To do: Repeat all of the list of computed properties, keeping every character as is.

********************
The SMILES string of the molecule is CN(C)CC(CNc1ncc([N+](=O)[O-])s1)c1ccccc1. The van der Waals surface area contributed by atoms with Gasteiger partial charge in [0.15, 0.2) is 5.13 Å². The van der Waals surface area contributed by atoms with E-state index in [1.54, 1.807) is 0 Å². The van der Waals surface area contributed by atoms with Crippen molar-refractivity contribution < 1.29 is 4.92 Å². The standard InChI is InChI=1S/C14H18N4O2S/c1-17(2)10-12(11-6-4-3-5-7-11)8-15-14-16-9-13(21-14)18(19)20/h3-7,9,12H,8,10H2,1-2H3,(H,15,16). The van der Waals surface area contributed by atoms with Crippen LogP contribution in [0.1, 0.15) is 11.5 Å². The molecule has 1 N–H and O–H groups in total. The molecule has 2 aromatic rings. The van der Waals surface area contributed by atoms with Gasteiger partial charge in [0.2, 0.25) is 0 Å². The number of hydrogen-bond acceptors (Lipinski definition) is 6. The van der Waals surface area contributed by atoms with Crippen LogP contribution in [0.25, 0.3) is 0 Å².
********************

The SMILES string of the molecule is CN(C)CC(CNc1ncc([N+](=O)[O-])s1)c1ccccc1. The van der Waals surface area contributed by atoms with Gasteiger partial charge in [0.15, 0.2) is 5.13 Å². The van der Waals surface area contributed by atoms with E-state index in [1.54, 1.807) is 0 Å². The van der Waals surface area contributed by atoms with Crippen molar-refractivity contribution < 1.29 is 4.92 Å². The standard InChI is InChI=1S/C14H18N4O2S/c1-17(2)10-12(11-6-4-3-5-7-11)8-15-14-16-9-13(21-14)18(19)20/h3-7,9,12H,8,10H2,1-2H3,(H,15,16). The van der Waals surface area contributed by atoms with Crippen LogP contribution in [0.1, 0.15) is 11.5 Å². The molecule has 1 N–H and O–H groups in total. The molecule has 2 aromatic rings. The van der Waals surface area contributed by atoms with Gasteiger partial charge in [0.2, 0.25) is 0 Å². The number of hydrogen-bond acceptors (Lipinski definition) is 6. The van der Waals surface area contributed by atoms with Crippen LogP contribution in [0.25, 0.3) is 0 Å².